Preface to Video Book of Hernias
Hernias unlike skin cancer, other malignancies and many infections, are a common universal problem. The incidence is not affected by geographic distribution, race, genetics, skin pigmentation, dietary habits, climate or environment.
The optimal treatment for most hernias is operative. The symptoms from which the patient suffers and the risk of obstruction or strangulation influence the decision to operate, as well as the timing of such surgery . The age and health of the patient, the risk involved and the availability of resources may affect the decisions.
The severity of symptoms or the possibility of strangulation must be balanced against the risk of the anaesthetic, the operative or post-operative complications and the long term success of surgical repair.
This module of 7 programs contains 5 on the diagnosis and treatment of inguinal, femoral, epigastric, umbilical and incisional hernias.
There are 2 programs of scrotal conditions and malignant testicular tumours. These are considered with hernias because of the close anatomical and functional relationship with the inguinal canal. It is mandatory to examine the scrotum where any groin hernia is present and conversely, to examine the groin in the presence of any scrotal problem.
Like hernias, the diagnosis of scrotal conditions and testicular tumours is based upon clinical methods without the need to resort to complex investigative procedures.
These programs are not meant to be a definitive text on the subject, but rather a guide to the diagnosis and surgery of common hernias and inguino-scrotal conditions.
The programs can be used in the dissecting room, the tutorial or lecture theatre to demonstrate the anatomical, clinical and operative features simultaneously. The programs can be used as part of a distance education program, for self assessment or peer review programs.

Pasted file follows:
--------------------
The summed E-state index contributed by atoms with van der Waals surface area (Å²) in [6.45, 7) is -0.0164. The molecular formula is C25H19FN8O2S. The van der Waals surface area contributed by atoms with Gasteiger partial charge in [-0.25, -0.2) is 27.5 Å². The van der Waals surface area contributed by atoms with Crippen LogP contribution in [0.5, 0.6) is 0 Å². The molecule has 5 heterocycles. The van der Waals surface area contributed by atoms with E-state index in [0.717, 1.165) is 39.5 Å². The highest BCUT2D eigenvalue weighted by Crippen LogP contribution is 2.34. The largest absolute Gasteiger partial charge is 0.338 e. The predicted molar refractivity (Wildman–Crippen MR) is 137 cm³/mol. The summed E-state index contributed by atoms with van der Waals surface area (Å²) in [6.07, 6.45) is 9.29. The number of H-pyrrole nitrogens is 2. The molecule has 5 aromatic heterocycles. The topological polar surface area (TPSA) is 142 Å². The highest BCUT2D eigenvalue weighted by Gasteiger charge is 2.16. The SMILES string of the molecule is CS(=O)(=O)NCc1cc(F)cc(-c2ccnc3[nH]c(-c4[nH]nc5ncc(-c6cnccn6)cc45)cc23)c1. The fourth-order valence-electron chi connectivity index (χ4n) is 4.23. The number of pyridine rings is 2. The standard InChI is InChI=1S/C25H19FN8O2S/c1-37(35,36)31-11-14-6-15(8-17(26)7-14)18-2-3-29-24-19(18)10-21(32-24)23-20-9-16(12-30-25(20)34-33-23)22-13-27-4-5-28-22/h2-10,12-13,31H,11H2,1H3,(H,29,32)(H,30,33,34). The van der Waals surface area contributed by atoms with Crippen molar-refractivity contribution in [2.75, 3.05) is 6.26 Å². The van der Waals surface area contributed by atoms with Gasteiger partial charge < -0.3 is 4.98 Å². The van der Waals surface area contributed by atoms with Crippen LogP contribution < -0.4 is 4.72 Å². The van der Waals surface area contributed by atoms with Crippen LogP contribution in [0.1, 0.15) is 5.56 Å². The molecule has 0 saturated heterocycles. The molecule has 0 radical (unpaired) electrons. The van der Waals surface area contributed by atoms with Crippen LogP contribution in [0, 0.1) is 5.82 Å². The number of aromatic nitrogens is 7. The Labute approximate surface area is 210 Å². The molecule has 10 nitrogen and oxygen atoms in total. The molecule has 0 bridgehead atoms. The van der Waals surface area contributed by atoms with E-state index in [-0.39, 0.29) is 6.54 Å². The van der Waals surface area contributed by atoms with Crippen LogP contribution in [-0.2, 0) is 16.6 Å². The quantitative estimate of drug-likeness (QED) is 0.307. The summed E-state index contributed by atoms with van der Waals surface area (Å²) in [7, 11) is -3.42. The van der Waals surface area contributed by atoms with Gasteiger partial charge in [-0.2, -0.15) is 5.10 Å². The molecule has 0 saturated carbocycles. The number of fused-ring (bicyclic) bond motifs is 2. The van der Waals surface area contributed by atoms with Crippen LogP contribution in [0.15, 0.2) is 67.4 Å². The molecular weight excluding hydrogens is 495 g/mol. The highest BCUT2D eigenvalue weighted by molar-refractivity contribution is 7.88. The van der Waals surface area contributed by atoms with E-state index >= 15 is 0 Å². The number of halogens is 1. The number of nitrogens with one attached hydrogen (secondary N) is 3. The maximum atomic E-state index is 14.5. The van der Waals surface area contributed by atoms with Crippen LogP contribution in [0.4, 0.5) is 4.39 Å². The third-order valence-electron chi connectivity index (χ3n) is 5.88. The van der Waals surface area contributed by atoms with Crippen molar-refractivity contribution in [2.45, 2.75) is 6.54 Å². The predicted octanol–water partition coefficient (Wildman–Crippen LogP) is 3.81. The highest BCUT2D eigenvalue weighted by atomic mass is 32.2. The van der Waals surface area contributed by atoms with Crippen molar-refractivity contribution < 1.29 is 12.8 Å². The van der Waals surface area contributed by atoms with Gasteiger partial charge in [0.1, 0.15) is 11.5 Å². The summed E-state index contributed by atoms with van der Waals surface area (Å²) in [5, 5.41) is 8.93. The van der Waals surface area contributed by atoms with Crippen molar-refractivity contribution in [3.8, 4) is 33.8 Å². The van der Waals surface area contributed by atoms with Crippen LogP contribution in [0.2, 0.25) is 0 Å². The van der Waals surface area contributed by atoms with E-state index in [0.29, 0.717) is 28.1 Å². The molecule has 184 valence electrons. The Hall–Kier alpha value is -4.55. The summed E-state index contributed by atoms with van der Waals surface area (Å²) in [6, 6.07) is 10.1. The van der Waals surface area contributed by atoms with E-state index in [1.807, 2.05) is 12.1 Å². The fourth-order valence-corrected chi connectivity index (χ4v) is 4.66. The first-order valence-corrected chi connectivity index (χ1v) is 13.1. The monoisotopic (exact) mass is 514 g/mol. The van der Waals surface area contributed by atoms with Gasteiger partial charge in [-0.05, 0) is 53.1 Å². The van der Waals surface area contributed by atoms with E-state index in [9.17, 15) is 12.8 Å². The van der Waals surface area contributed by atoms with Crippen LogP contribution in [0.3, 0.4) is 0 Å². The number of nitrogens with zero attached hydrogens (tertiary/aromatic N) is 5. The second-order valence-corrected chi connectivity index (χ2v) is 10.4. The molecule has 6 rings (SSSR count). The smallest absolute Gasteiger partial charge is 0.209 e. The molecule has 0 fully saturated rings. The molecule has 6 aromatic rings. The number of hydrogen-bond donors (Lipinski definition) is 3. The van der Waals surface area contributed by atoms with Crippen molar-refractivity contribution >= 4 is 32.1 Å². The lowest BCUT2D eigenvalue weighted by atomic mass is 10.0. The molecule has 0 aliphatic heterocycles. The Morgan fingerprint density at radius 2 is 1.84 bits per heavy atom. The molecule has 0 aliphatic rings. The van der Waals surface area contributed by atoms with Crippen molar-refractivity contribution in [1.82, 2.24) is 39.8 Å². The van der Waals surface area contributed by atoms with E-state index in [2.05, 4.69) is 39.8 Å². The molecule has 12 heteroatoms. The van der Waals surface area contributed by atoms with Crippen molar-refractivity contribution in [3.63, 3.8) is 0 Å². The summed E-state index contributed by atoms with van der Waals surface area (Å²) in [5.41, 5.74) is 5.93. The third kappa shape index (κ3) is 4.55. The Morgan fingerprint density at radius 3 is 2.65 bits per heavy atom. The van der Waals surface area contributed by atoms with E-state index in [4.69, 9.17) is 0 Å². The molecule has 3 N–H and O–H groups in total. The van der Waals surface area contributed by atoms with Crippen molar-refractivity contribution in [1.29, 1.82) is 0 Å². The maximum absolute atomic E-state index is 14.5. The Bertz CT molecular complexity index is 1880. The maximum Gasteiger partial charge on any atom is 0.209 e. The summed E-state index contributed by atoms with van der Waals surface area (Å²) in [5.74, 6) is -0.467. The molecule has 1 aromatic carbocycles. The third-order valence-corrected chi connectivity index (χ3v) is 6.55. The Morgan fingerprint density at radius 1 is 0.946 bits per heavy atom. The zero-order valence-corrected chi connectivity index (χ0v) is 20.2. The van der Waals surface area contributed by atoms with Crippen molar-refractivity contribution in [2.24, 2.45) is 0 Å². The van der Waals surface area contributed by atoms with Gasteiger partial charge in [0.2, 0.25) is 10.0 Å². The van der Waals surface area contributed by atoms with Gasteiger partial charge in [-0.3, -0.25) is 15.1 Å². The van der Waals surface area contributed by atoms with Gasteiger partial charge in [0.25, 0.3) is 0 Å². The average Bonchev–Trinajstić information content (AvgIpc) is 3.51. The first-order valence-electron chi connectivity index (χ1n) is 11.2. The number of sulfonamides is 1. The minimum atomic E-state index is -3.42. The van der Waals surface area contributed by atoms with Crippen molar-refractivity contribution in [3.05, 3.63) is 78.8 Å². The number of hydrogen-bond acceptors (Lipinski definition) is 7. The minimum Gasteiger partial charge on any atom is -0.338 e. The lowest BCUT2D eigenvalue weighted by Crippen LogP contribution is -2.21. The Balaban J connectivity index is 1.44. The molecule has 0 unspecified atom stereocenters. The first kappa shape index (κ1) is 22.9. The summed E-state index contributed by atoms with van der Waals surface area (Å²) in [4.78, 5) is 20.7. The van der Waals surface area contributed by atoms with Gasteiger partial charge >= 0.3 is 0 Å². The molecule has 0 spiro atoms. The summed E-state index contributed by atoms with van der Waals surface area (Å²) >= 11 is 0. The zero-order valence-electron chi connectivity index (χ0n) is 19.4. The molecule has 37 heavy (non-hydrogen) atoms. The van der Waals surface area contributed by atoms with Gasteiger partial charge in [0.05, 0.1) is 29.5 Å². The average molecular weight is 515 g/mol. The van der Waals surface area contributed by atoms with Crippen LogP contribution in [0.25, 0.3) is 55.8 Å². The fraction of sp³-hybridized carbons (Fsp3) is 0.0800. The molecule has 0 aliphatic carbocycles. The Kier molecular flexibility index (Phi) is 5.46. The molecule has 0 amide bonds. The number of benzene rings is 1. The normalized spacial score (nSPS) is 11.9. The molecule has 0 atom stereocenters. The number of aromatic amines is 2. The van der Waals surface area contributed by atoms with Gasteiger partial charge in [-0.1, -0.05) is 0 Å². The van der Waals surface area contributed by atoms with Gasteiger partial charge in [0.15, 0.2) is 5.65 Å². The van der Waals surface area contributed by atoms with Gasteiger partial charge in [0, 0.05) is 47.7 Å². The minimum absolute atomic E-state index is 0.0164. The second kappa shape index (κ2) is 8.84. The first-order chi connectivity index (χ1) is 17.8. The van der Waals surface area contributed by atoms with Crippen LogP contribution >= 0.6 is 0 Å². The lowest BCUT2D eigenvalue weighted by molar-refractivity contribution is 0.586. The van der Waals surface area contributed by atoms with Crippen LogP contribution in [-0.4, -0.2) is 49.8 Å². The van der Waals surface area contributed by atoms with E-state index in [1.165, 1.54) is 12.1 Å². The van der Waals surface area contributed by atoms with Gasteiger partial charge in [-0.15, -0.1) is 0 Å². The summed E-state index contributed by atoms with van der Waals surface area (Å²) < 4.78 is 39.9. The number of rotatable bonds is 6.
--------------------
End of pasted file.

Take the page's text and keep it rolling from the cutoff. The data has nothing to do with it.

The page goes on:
The pre-clinical student studies the anatomy of the abdominal wall, inguinal canal, femoral canal and scrotum in great detail.
The Clinical student is taught to apply this, together with the history and demonstration of physical signs to arrive at a precise diagnosis.
The residency staff are required to understand the pre-operative and post-operative care.
The primary care physician should do all this and be able to counsel a patient – patients wish to know the different possibilities.
The primary care physician is also usually responsible for the initial assessment of the degree of urgency, referral for surgical assessment and the decision regarding where and by whom the surgery should be performed.
The surgeon in training is required to develop the clinical skills and operative techniques to deal with hernias.
The nursing staff work side by side and they should be knowledgeable in these different aspects, so they can best administer the care pre-operatively, be part of the surgical team and then give post-operative care.
These programs have been designed to be of benefit to all of these groups.